Janelle: A really valid point. And you're the first leader that I've spoken with to really bring that up because I think that there could be a common myth. Just the other day somebody was asking, like, why are these managers always unavailable? Or what are all these meetings about? Why are they always in this meeting? How are they spending their time? I literally was asked, how is this leader spending their time? And they don't know. Right. And so as an IC, it's really difficult. And like you said, you didn't know so much until you became a leader. Even you just don't know. Say, okay, the myth is all of the work that we're doing and all of these projects and all of these conversations is there's work behind that before we can get to the point where we're giving it to you or we're working with you on it or we're delivering. There's so much behind the scenes and there's so many conversations and there's so much cross functional collaboration and just filling out paperwork and business cases and project plans, and it's a lot, and it takes so much time. And I think if folks don't understand, like, well, how are they spending their time? Yes, exactly. And we all wish there was less meetings. You wish there was less meetings.
Sanjana: Exactly. Trust me, as a manager, I wish it more than as I did as an IC. I wish there were way less meetings as possible.
Janelle: And we're going to continue to all get better at time management and how we spend our time and our energy. Thank you so much for sharing, and it was a really great viewpoint. Is there anything else that you want to share with our listeners before we wrap up? This has been such a great conversation.
Sanjana: No, thank you for running this channel for our listeners. I know passion is a word that's way too common these days, but it's actually real in my opinion. Like, be genuinely interested and passionate about whatever you do. It doesn't have to be Software Engineering. It can be anything. This is something, actually, my husband told me. He's like, you need to be passionate about something in your life, something that gets you going, something that makes you happy, something that makes you curious and interested. And for me, actually, it's work. I know it's too cliche, but I absolutely love what I do, being in the field, being a leader, this is something that makes me so happy. It excites me. It actually pumps my blood up to start the day and get it done. And this is for me, but for you, you'll have your own thing. But be passionate about something or the other because that is the one that's going to make you happy during your tougher days at work because that's going to keep your mind off it and get that necessary break so that you can work with your manager to make it a little more easier for yourself. So I think that's the only thing I would say.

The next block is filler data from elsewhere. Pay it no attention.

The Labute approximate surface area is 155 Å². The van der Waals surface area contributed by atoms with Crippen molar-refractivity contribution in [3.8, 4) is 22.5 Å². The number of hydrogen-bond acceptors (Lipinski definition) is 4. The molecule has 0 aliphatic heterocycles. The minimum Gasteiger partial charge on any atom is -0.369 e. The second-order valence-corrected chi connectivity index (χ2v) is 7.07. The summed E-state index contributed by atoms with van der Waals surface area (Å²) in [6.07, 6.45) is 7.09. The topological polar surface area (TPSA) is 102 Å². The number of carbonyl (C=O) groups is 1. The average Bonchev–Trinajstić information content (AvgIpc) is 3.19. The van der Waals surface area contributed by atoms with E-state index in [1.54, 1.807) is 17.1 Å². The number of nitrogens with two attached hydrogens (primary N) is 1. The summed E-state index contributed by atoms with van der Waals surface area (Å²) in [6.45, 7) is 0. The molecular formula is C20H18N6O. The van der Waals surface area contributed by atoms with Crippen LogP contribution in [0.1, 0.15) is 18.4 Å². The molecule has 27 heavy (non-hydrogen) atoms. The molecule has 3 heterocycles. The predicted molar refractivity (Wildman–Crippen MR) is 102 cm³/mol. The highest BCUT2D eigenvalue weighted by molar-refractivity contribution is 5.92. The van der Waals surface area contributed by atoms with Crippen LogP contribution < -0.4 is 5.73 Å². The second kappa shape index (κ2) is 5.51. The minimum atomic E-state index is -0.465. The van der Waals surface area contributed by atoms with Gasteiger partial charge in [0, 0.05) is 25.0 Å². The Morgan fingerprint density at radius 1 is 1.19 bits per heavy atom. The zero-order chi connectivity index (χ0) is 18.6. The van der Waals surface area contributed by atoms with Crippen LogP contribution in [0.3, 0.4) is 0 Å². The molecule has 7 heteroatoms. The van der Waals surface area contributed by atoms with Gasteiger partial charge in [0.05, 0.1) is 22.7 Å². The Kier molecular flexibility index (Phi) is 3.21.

Janelle: Fantastic. Yeah. Finding your passion and that's your fuel. Thank you so much Sanjana, for spending time with us today and sharing your personal career story with our listeners. Can you share with us the best way to reach you if they would like to connect for professional mentoring? Questions about the team you're on, networking, anything?
Sanjana: Yeah, they can reach me on LinkedIn so you can search for my name. Sanjana Badam. Feel free to send me a connect request with who you are. Leave a note and I'm happy to connect with you.
Janelle: Awesome. Thank you so much Sanjana. This has been a wonderful conversation and thank you for listening to the own your career podcast. We aim to inspire, motivate and empower our employees to meet and achieve their professional goals. If you are interested in being a guest on a future episode of this podcast, please visit the MyCareer Portal career spotlight page and complete the interest form. While you're there, check out the many resources and articles available and as always, reach out to us with feedback, questions and ideas. We would love to hear from you. Thank you all again. Make it a great day.
Sanjana: Thanks everyone. Thanks Janelle. It was lovely being here.